Fatter skis underfoot (as well as modern maneuvers) demand more support laterally (side-to-side) than traditionally shaped skis. The two-piece boot system was designed to maximize pressure in the tip of the ski because that was the only way to get long, straight skis to turn, back in the ’80s and ’90s. Today, with the aid of sidecut and rocker/early-rise technology, the ski can be turned more by tipping it up on edge – hence the lateral support – and twisting or turning the boot – hence the torsional rigidity (resistance against twisting). “What’s now needed out of a boot is that lateral support with the parabolic skis,” said Sam Beck, ski product coordinator for Nordica. “On the other side of the spectrum with the fat skis, you’re looking for something with torsional rigidity, so there’s no loss in the transfer of power (from the skier to the ski). People are looking for something that is torsionally rigid but doesn’t affect the fore-aft (front-to-back) flex of the boot.”Experts say another benefit is the boot’s progressive flex, thanks to the unique tongue component, which is additional to the three-piece design. “One of the biggest advantages (of the three-piece boot) is the progressive flex,” said Dano Bruno, who works in R&D and athlete service for Dalbello. “What happens with a four-buckle boot, when you pressure the front of the boot, it has a starting point and a stopping point of where that progression of flex occurs. When you’re dealing with a three-piece boot … it allows for a progressive flex all the way through the range of motion of the ankle.”Athletes agree.”Progressive flex works so much better on unpredictable terrain,” said professional halfpipe skier and Dalbello athlete Taylor Seaton. “The four-buckle boots might be fine if you’re racing or doing predictable, smooth terrain. But with the progressive flex, when you hit the bump, it really allows you to stay forward and keep your balance.”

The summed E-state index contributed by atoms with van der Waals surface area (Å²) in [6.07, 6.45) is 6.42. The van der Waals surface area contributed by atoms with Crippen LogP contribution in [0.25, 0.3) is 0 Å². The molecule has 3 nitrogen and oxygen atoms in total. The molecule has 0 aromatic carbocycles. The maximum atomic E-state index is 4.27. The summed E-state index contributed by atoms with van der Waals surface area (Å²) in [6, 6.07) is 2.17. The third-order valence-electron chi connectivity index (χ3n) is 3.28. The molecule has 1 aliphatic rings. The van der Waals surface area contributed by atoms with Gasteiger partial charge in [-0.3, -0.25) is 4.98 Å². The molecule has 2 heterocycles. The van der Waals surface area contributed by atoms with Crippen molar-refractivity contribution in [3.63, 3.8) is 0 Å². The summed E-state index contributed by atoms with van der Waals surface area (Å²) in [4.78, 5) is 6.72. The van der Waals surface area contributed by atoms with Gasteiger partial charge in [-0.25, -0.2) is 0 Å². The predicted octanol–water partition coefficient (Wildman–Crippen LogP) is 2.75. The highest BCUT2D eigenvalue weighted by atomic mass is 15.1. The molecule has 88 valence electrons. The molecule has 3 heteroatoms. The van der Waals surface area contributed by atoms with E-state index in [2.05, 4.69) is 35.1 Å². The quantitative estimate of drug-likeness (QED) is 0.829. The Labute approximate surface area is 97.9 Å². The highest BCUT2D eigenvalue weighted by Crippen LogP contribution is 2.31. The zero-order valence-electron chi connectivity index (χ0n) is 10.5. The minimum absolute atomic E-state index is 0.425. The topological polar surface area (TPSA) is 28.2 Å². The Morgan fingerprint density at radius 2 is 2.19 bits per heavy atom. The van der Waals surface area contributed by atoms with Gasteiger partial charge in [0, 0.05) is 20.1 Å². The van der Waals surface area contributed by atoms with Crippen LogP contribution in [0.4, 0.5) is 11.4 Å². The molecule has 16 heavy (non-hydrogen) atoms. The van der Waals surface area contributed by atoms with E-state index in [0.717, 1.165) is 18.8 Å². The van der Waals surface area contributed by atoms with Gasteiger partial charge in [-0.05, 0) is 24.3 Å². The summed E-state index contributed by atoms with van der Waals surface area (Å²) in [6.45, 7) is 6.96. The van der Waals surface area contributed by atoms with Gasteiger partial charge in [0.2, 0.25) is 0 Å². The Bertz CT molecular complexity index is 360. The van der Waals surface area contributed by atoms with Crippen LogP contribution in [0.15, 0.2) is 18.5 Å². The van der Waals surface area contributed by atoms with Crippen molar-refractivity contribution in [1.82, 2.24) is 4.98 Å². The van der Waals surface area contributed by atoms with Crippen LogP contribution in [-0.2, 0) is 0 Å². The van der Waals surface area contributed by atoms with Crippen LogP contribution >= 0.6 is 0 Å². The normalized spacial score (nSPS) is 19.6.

While Full Tilt (owned by K2) acquired the Raichle mold and currently lays claim to being the original purveyor of the three-piece design, there is serious evidence to the contrary. By Full Tilt’s own historical account, the first three-piece prototype – the design for which the company says came from NASA for walking on the moon – was developed in 1979. In the winter of 1980-81, Raichle brought that boot to the market, and it enjoyed years of fanfare among consumers and Olympic athletes alike. Most notability, Bill Johnson won a gold medal in the Downhill at the 1984 Winter Olympics, while skiing in the Raichle three-piece boot.Due primarily to changes in company ownership, the Raichle boot was first altered and then disappeared from the market in the 1990s. It remerged under the Kniessl brand in 1999 but didn’t do as well as anticipated with the new name. Fans of the product, most notably extreme skier Seth Morrison, would obsessively collect boot parts in an effort to maintain their old Raichles. The boots became somewhat of a lost treasure for loyal skiers who would scoop them up in thrift stores and hoard them away for future use. Roughly 25 years after it’s original introduction, Full Tilt released a nearly identical version of the Raichle and has since enjoyed solid success commercially, especially among park and pipe skiers.But there’s one flaw in Full Tilt’s account.Nordica provided the Summit Daily News with brochure material from 1977-78 with what clearly appears to be a three-piece boot. Not that it really matters at this point, but the original three piece-boot was called the Tempest (later models were called the Competition I, II and III). It was released by the Italian boot maker three years before the Raichle hit the market. (See corresponding photo.)But who’s keeping score? Nordica officials said it’s not worth the energy to correct the misconception propagated, in part, by Full Tilt.